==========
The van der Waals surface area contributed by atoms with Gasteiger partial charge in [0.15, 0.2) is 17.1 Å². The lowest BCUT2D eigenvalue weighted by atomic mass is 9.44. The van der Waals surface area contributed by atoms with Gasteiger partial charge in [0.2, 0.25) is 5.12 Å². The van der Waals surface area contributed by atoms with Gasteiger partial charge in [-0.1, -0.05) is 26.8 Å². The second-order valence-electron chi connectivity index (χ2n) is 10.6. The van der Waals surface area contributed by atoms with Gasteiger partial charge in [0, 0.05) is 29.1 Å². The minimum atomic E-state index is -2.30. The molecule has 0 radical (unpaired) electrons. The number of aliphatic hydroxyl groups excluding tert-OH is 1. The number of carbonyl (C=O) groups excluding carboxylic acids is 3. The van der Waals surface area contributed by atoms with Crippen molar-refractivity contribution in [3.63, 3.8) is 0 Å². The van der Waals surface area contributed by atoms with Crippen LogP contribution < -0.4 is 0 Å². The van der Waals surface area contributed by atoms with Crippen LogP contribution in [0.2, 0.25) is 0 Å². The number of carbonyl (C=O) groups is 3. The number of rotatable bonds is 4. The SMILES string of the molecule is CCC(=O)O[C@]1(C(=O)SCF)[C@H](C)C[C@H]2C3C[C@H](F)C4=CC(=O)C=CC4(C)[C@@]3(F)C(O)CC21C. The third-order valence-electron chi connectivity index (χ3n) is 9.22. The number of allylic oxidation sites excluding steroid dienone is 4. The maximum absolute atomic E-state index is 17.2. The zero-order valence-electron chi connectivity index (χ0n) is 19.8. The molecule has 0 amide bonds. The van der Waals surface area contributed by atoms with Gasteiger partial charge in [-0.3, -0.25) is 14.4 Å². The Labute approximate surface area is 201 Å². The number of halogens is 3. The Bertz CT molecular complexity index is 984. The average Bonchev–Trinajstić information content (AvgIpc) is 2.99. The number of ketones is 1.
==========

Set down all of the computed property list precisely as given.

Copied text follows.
The van der Waals surface area contributed by atoms with Gasteiger partial charge in [0.15, 0.2) is 17.1 Å². The lowest BCUT2D eigenvalue weighted by atomic mass is 9.44. The van der Waals surface area contributed by atoms with Gasteiger partial charge in [0.2, 0.25) is 5.12 Å². The van der Waals surface area contributed by atoms with Gasteiger partial charge in [-0.1, -0.05) is 26.8 Å². The second-order valence-electron chi connectivity index (χ2n) is 10.6. The van der Waals surface area contributed by atoms with Gasteiger partial charge in [0, 0.05) is 29.1 Å². The minimum atomic E-state index is -2.30. The molecule has 0 radical (unpaired) electrons. The number of aliphatic hydroxyl groups excluding tert-OH is 1. The number of carbonyl (C=O) groups excluding carboxylic acids is 3. The van der Waals surface area contributed by atoms with Crippen molar-refractivity contribution in [3.63, 3.8) is 0 Å². The van der Waals surface area contributed by atoms with Crippen LogP contribution < -0.4 is 0 Å². The van der Waals surface area contributed by atoms with Crippen LogP contribution in [0.2, 0.25) is 0 Å². The number of carbonyl (C=O) groups is 3. The number of rotatable bonds is 4. The SMILES string of the molecule is CCC(=O)O[C@]1(C(=O)SCF)[C@H](C)C[C@H]2C3C[C@H](F)C4=CC(=O)C=CC4(C)[C@@]3(F)C(O)CC21C. The third-order valence-electron chi connectivity index (χ3n) is 9.22. The number of allylic oxidation sites excluding steroid dienone is 4. The maximum absolute atomic E-state index is 17.2. The zero-order valence-electron chi connectivity index (χ0n) is 19.8. The molecule has 0 amide bonds. The van der Waals surface area contributed by atoms with Gasteiger partial charge in [-0.3, -0.25) is 14.4 Å². The Labute approximate surface area is 201 Å². The number of halogens is 3. The Bertz CT molecular complexity index is 984. The average Bonchev–Trinajstić information content (AvgIpc) is 2.99. The number of ketones is 1.